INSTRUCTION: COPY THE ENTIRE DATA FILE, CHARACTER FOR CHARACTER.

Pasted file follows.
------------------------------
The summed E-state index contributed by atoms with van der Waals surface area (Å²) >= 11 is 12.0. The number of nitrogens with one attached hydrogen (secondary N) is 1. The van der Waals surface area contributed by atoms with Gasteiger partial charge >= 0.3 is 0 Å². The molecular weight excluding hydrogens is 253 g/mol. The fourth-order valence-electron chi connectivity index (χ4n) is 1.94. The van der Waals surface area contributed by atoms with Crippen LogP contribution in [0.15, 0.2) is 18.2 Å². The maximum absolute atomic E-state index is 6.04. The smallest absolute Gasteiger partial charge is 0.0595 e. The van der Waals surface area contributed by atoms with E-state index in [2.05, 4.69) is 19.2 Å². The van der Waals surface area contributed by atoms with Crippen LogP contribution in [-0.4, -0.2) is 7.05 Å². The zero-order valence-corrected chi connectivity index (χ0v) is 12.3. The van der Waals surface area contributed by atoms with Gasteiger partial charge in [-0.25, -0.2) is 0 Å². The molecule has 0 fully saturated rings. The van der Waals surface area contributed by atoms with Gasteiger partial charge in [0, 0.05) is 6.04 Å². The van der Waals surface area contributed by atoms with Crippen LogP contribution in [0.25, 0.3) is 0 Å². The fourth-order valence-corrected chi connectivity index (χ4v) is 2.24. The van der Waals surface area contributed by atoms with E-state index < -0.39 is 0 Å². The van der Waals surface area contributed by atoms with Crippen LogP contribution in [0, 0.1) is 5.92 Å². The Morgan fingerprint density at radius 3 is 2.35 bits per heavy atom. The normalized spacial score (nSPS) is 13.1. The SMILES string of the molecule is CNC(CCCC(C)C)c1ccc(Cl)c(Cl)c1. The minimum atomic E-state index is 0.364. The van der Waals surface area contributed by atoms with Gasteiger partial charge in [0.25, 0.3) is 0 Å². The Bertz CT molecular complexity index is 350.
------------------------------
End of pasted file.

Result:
The summed E-state index contributed by atoms with van der Waals surface area (Å²) >= 11 is 12.0. The number of nitrogens with one attached hydrogen (secondary N) is 1. The van der Waals surface area contributed by atoms with Gasteiger partial charge >= 0.3 is 0 Å². The molecular weight excluding hydrogens is 253 g/mol. The fourth-order valence-electron chi connectivity index (χ4n) is 1.94. The van der Waals surface area contributed by atoms with Crippen LogP contribution in [0.15, 0.2) is 18.2 Å². The maximum absolute atomic E-state index is 6.04. The smallest absolute Gasteiger partial charge is 0.0595 e. The van der Waals surface area contributed by atoms with E-state index in [2.05, 4.69) is 19.2 Å². The van der Waals surface area contributed by atoms with Crippen LogP contribution in [-0.4, -0.2) is 7.05 Å². The zero-order valence-corrected chi connectivity index (χ0v) is 12.3. The van der Waals surface area contributed by atoms with Gasteiger partial charge in [-0.25, -0.2) is 0 Å². The molecule has 0 fully saturated rings. The van der Waals surface area contributed by atoms with Gasteiger partial charge in [0, 0.05) is 6.04 Å². The van der Waals surface area contributed by atoms with Crippen LogP contribution in [0.25, 0.3) is 0 Å². The fourth-order valence-corrected chi connectivity index (χ4v) is 2.24. The van der Waals surface area contributed by atoms with E-state index < -0.39 is 0 Å². The van der Waals surface area contributed by atoms with Crippen LogP contribution in [0, 0.1) is 5.92 Å². The Morgan fingerprint density at radius 3 is 2.35 bits per heavy atom. The normalized spacial score (nSPS) is 13.1. The SMILES string of the molecule is CNC(CCCC(C)C)c1ccc(Cl)c(Cl)c1. The minimum atomic E-state index is 0.364. The van der Waals surface area contributed by atoms with Gasteiger partial charge in [0.25, 0.3) is 0 Å². The Bertz CT molecular complexity index is 350.